Blended family finances

The money part is the tricky part

July 6, 2017

Quite frankly, there’s an awful lot of over-optimistic twaddle out there – both discussed and written – about the so-called blended family. According to the 2011 Canadian census, stepfamilies with children represent approximately one in eight of the total.

The evidence suggests that while most blended families live contentedly and co-exist happily along with one another, there remain some issues – principally financial ones –that can lead to unanticipated difficulties, and even outright friction, if left unaddressed.

A financial implication around every corner

These issues and more were identified in an issue of Kiplinger (July 31,2008) – an authoritative US based financial newsletter – by senior editor Jane Bennett Clark. She quoted Tim Maurer, a financial planner with the Financial Consulate, a Maryland-based financial advisory group. Not only do blended families make for a complicated day planner, not to mention group dynamic, says Mr. Maurer, ‘there’s a financial implication around every corner.’

Aim to be fair

Imagine letting one teenager drive to high school in a new Jeep and insisting that the other teen take the bus. It’s not so unlikely. Many couples start their marriage with unequal resources and very different attitudes about spending, especially on the kids.

You’ll pre-empt some of the drama by discussing the history that got you to this point and agreeing to start fresh, says Mr. Maurer. If you head in a dramatically new direction, give the children time to adjust, he says. ‘You don’t want them to think the life they lived up to now is turned on its head.’

Equal and equitable are not the same

One of the hardest questions parents face is how to treat the children even-handedly, be they their own kids, the step-kids or both. From a parenting perspective, you have to look at the difference between equal and equitable. Some kids need more. It can’t be about money. It’s about how you love and support them.

That said, the answer may be as straightforward as adding money to one child’s college account or buying the bus-riding kid a car, says Cary Carbonaro, of Family Financial Research, in Huntington Village, N.Y. She grew up in a blended family in which ‘everyone got the same thing, no matter what. My opinion is, make everything fair.’

Family dynamics aside, there are five key issues you should look out for when orchestrating blended family life:

1. Keeping estate-related documents up-to-date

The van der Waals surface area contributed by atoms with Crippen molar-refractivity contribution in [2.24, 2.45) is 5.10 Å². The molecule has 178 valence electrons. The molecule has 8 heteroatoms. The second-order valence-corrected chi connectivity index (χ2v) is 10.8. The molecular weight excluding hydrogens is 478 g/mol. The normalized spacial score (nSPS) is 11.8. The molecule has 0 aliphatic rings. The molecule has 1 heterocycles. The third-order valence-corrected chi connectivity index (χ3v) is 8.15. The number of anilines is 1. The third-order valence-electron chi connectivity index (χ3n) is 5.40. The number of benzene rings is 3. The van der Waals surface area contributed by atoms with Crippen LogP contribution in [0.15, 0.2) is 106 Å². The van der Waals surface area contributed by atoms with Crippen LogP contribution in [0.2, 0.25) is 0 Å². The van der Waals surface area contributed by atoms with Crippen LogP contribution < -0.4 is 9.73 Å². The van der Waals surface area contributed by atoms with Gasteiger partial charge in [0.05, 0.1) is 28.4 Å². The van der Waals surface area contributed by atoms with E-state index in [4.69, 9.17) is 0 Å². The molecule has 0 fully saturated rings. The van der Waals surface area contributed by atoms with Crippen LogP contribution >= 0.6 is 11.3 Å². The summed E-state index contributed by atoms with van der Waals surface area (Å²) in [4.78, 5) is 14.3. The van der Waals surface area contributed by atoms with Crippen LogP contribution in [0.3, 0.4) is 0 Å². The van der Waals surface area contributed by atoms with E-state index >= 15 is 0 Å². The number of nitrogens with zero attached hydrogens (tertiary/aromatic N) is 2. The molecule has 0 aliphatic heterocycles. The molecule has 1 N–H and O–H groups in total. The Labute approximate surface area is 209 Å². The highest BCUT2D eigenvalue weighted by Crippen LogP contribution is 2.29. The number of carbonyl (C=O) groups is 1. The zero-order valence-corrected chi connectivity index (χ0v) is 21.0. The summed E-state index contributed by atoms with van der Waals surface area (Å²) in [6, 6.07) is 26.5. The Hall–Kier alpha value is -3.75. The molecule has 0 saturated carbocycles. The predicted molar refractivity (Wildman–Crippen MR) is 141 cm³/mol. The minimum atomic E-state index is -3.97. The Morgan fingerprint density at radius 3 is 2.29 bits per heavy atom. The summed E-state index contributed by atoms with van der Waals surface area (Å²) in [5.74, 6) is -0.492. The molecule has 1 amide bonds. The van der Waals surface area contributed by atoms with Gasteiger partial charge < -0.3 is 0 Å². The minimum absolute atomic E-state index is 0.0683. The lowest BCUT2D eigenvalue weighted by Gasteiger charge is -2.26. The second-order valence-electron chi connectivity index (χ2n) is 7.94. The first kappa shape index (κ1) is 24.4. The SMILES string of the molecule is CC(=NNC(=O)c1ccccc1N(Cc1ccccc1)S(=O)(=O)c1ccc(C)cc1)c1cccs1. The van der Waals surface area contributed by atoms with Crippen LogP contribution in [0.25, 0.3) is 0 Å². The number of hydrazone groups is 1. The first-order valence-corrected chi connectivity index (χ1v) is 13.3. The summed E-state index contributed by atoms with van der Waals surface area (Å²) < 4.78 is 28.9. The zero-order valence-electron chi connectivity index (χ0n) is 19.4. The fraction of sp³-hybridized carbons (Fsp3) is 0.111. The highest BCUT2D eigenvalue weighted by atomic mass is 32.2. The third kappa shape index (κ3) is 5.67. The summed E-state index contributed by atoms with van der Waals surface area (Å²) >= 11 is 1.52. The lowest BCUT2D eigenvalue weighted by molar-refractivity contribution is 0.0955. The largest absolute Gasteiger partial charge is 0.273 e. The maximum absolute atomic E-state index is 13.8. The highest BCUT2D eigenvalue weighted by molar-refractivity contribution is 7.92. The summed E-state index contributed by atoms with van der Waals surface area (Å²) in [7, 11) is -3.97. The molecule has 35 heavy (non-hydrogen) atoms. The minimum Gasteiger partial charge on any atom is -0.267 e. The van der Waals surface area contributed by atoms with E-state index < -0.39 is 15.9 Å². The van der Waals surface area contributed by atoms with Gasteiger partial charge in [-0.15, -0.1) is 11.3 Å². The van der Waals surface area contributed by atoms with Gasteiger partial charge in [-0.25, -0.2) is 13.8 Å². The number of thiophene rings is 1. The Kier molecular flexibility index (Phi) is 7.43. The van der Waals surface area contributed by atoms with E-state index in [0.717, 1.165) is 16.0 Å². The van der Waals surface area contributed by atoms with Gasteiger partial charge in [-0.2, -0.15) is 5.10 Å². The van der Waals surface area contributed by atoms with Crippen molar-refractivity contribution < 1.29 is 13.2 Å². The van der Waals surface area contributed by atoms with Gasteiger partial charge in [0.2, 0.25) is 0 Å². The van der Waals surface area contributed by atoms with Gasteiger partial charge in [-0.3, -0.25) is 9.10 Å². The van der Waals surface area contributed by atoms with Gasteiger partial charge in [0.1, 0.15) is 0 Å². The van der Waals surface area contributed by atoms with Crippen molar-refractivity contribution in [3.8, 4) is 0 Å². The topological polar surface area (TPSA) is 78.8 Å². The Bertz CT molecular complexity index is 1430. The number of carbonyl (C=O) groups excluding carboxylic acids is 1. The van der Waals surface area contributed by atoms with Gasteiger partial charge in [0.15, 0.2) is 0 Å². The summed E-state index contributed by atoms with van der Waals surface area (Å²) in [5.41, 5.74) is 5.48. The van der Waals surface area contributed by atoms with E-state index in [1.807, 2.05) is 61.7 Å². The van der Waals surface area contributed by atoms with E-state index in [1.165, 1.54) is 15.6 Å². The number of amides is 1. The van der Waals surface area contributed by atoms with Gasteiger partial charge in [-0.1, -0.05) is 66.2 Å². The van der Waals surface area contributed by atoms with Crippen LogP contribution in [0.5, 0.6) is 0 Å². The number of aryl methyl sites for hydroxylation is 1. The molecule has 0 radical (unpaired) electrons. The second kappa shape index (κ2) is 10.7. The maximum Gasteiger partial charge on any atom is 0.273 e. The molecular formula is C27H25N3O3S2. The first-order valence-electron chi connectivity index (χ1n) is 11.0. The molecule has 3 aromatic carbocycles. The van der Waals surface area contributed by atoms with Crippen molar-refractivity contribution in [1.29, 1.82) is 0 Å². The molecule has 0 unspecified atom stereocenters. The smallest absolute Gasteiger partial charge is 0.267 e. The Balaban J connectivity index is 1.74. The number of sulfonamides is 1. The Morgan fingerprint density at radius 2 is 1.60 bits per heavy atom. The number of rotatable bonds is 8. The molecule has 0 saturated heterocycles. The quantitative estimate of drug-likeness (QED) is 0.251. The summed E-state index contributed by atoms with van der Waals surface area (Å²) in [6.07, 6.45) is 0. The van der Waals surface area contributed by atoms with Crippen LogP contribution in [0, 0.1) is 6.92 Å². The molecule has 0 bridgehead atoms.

Not updating a will a common mistake. In some provinces, a marriage revokes any previous wills. So if you remarry and then pass away without drafting a new will, you may die intestate and your estate will be distributed in accordance with the provincial intestacy laws.

It’s also important for to review any plan where a beneficiary is named, such as an RRSP, insurance, or work pension. Estate conflicts have been known to arise if a spouse neglects to remove a former partner from these plans or policies.

2. Choosing an executor

In the context of a blended family it is important to nominate someone who is reliable, punctilious and organized. The possession of sold people skills can be an important asset – so he or she can work comfortably and (if necessary) tactfully with extended family members. A thought: it may be beneficial to choose a third party such as a trust company, lawyer, or accountant to act in this situation. We can offer you advice in this situation.

3. Giving gifts and establishing trusts

Trusts can be an effective method for distributing assets. For those of you wishing to
divide assets during your lifetime, outright gifts or inter-vivos family trusts may be the route to take. For division after death, testamentary trusts (with possibly an independent trustee) can be an ideal option. If your intent is to have assets fund a testamentary trust that will eventually benefit children from a previous marriage, as a spouse in a second marriage you may not want to hold certain assets jointly with right of survivorship.

4. Life insurance

Life insurance can be an important tool for many blended families. Because proceeds of a policy will be available at death, it can be an effective way to create an inheritance for beneficiaries. Remember, life insurance proceeds are not taxable in the hands of the beneficiaries. Also, if you name your beneficiaries on their life insurance policy, the proceeds can be paid directly to them avoiding the need for probate. Don’t forget that life insurance proceeds can be used to pay your estate’s liabilities, such as taxes, mortgages or debts. This will help to ensure that non-liquid assets, such as a business or vacation property, don’t have to be sold to pay bills.

5. The role of marriage contracts

There is a great deal to be said in defense of a marriage contract, especially in the context of a second marriage. Here’s why:

  • The contract-writing process involves thorough and open communication.
  • The contract is a way to assure both people in the relationship that they’re protected.
  • The contract is an effective way for both spouses to outline the assets each will allocate to their respective children.

While we don’t pretend to be experts in marriage contract writing, we would be happy to introduce you to legal experts who are. The blended family is a social trend that shows no sign of slowing. And these five issues are not the only ones that need to be considered. Let us know if we can help.

Geoff Funke, Senior Wealth Advisor, Scotia Wealth Management, 604.535.4721.